Sabre of Charlemagne

The so-called Sabre of Charlemagne (German: Säbel Karls des Großen) is an early sabre of Hungarian (Magyar) type (presumably made in the early 10th century) which has exceptionally been preserved (as opposed to recovered from the archaeological record) as part of the Aachen regalia of the Holy Roman Empire. Along with the rest of the imperial regalia from both Aachen and Nuremberg, it is now kept in the Hofburg Palace, Vienna.

Replicas of the Imperial regalia of the Holy Roman Empire in the coronation hall of Aachen Rathaus, with the sabre of Charlemagne on the right

The Sabre of Charlemagne is not to be confused with Joyeuse, another sword claimed to have been Charlemagne's personal weapon and used as regalia, but associated with the coronation of the French monarch rather than the Holy Roman Emperor.

Examination of the Imperial regalia in the Wiener Nationalbank at their return in 1946.


The sabre is of the Eastern European type and most likely dates to the first half of the 10th century.[1] According to tradition, Otto III recovered the weapon when he opened Charlemagne's grave in AD 1000.[2] 19th-century antiquarian scholarship was prepared to accept the weapon's Carolingian age,[3] but the modern estimate, while compatible with its association with Otto III, rules out any direct connection with Charlemagne.

When French troops approached Aachen in 1794 the Imperial regalia located there were taken to the Capuchin abbey at Paderborn, then to Hildesheim in 1798 and finally to Vienna in 1801. The sabre was stored in the Treasury of the Hofburg Palace in Vienna. On the orders of Adolf Hitler, the imperial relics were brought to Nuremberg in 1938, where they were displayed in the Katharinenkloster. During the Second World War they were stored in the Historischer Kunstbunker to protect them from aerial bombardment. The Imperial regalia were found there by American soldiers in 1945 and returned to the Hofburg in 1946.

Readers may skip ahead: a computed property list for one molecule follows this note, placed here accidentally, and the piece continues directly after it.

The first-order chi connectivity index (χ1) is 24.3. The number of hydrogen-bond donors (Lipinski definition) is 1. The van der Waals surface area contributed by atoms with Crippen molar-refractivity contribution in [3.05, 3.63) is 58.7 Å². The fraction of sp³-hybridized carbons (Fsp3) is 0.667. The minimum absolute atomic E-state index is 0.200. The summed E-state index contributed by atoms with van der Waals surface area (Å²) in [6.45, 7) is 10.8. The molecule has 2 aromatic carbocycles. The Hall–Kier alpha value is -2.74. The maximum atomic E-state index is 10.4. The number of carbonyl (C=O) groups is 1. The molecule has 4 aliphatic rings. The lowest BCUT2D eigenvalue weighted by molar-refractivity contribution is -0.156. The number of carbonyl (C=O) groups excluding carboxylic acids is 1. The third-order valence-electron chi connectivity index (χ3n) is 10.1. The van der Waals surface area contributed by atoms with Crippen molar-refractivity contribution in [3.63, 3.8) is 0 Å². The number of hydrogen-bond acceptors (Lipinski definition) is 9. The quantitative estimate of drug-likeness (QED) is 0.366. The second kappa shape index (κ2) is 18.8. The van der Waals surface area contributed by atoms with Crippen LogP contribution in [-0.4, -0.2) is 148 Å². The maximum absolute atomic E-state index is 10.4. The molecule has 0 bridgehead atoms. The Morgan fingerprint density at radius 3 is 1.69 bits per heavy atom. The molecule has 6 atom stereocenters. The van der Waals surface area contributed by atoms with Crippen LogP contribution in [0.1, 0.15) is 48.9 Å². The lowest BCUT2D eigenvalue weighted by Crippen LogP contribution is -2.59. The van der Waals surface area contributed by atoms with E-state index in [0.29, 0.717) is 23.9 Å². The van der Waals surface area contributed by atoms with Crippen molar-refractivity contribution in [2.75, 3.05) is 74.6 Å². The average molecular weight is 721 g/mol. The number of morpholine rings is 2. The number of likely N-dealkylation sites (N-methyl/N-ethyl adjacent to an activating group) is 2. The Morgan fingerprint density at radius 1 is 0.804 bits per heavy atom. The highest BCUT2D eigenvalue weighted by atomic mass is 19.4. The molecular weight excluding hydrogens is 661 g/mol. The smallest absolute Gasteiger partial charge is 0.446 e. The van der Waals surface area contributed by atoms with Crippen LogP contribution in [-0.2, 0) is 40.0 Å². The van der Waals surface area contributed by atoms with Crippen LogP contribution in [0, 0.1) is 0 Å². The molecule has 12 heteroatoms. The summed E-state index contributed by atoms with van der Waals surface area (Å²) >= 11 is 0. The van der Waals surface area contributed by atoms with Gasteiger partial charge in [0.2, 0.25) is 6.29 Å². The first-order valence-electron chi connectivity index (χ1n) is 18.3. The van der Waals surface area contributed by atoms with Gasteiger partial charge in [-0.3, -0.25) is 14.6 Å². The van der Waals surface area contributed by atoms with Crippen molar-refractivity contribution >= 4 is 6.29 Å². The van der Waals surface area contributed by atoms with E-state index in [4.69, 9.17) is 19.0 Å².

See alsoEdit


  1. ^ Kunsthistorisches Museum Wien, Inv.-Nr. SK_WS_XIII_5 Archived 2016-07-24 at the Wayback Machine "Eastern Europe (Hungary?), length: 86.5 cm, weight: 730 g; weight of the scabbard: 650 g."
  2. ^ Carl-Franz Meyer, Aachensche Geschichten (1781), p. 800.
  3. ^ "perhaps from the gifts brought by Harun al-Rashid". Christoph Gottlieb von Murr, Beschreibung der ehemals zu Aachen aufbewahrten drey kaiserlichen Krönungs-Zierden (1801), p. 22.
  • Hermann Fillitz. Die Insignien und Kleinodien des Heiligen Römischen Reiches. Schroll, Wien und München 1954.
  • Wilhelm Schwemmer. "Die Reichskleinodien in Nürnberg 1938–1945" in Mitteilungen des Vereins für Geschichte der Stadt Nürnberg, Vol. 65, 1978, pp. 397–413; online
  • Sabine Haag (ed.). Meisterwerke der Weltlichen Schatzkammer, Kunsthistorisches Museum, Wien, 2009, ISBN 978-3-85497-169-6.
  • Jan Keupp et al. (eds.). „… die keyserlichen zeychen …“ Die Reichskleinodien – Herrschaftszeichen des Heiligen Römischen Reiches, Regensburg 2009, ISBN 978-3-7954-2002-4.
  • Ernst Kubin. Die Reichskleinodien. Ihr tausendjähriger Weg. Amalthea, Wien und München 1991, ISBN 3-85002-304-4.

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